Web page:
Sex offender’s quest for ‘Better Off Dead’ name change bites the dust in appeals court

First Amendment

A man who was civilly committed as a sexually dangerous person can’t change his name to “Better Off Dead,” the Minnesota Court of Appeals has ruled.

The appeals court upheld a judge’s findings that Hollis John Larson’s name change was misleading and confusing, and there was no violation of his First Amendment rights. The Volokh Conspiracy has highlights from the Dec. 30 opinion.

Hollis’ civil commitment began in 2008 and continues for an indeterminate period. He claims that he has a right to change his name under constitutional guarantees of freedom of speech and religion.

Hollis says his religious beliefs involve Hinduism, Taoism, Buddhism and Agnosticism. He believes that the only way to escape the cycle of birth, life, death and rebirth is by being and remaining dead.

He also argues that the name change would be the best way for him to communicate his life philosophy to society.

The appeals court said the district court did not abuse its discretion when it concluded that a name change to a common expression has the potential to be misleading and confusing. Hollis had disagreed, arguing that he has no intent to defraud or mislead, and his new and old names would be inextricably linked in documents maintained by the state.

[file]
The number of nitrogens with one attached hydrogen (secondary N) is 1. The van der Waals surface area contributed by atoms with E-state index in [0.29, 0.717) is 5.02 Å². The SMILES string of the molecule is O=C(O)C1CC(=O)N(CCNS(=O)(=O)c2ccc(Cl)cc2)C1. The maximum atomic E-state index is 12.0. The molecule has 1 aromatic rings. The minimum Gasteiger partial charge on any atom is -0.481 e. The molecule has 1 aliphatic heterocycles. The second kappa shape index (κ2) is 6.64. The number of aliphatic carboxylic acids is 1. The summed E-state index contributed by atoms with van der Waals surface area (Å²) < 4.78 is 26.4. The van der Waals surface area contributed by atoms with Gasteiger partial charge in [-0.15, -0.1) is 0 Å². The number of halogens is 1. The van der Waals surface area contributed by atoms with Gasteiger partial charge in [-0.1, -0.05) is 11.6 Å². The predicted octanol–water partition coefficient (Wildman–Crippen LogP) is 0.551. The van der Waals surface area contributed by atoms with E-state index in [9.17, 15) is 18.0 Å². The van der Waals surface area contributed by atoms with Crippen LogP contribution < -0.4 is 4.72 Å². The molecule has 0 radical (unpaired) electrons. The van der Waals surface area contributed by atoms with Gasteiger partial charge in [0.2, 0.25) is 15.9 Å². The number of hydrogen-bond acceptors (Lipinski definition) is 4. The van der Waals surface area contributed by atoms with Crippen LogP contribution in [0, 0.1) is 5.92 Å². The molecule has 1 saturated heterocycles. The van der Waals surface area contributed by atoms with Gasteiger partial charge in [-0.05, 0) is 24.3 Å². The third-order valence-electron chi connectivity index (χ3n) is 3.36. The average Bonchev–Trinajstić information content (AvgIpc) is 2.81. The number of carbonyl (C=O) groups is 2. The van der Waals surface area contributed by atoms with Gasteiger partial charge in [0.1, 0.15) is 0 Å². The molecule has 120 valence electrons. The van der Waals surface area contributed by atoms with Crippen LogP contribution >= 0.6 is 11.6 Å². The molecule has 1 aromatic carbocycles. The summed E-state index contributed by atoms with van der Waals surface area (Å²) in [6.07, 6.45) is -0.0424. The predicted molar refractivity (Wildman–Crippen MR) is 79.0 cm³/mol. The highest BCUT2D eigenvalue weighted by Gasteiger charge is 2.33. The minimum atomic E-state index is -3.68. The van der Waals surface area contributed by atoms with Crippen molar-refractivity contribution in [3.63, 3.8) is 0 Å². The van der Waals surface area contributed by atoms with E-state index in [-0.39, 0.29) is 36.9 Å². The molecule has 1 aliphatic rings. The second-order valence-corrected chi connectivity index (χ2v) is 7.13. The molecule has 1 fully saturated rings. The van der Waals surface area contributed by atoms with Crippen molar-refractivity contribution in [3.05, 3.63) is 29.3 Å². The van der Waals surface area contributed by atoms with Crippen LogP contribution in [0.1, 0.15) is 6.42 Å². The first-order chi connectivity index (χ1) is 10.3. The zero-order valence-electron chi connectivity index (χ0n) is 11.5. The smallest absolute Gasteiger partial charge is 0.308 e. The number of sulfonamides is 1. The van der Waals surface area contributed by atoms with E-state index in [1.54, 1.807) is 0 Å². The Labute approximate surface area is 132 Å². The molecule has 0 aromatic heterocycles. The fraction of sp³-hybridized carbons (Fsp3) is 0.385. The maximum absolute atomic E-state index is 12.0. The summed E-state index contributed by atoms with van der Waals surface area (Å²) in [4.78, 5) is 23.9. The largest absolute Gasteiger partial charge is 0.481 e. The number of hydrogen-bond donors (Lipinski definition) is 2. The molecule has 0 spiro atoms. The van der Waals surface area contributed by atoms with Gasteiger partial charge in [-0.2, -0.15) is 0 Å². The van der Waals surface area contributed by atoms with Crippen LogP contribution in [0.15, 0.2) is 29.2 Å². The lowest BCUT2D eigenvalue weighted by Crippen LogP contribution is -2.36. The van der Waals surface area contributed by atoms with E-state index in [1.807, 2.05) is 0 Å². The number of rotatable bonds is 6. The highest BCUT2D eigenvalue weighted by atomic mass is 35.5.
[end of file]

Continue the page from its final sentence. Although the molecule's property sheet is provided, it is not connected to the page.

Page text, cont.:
The appeals court said it is not convinced that Hollis would identify himself by both his old and new names going forward, and the district court apparently thought public safety would be burdened.

The appeals court also rejected Hollis’ religious argument, noting the district court finding that “Better Off Dead” does not have a known connection to any particular faith or belief. The district judge apparently found that Hollis was not credible, and that his religious belief was not sincerely held, the appeals court said.

The appeals court also rejected the free speech argument. Hollis “failed to provide specific authority regarding the free speech right to change one’s name under these circumstances, and there appears to be none,” the appeals court said.

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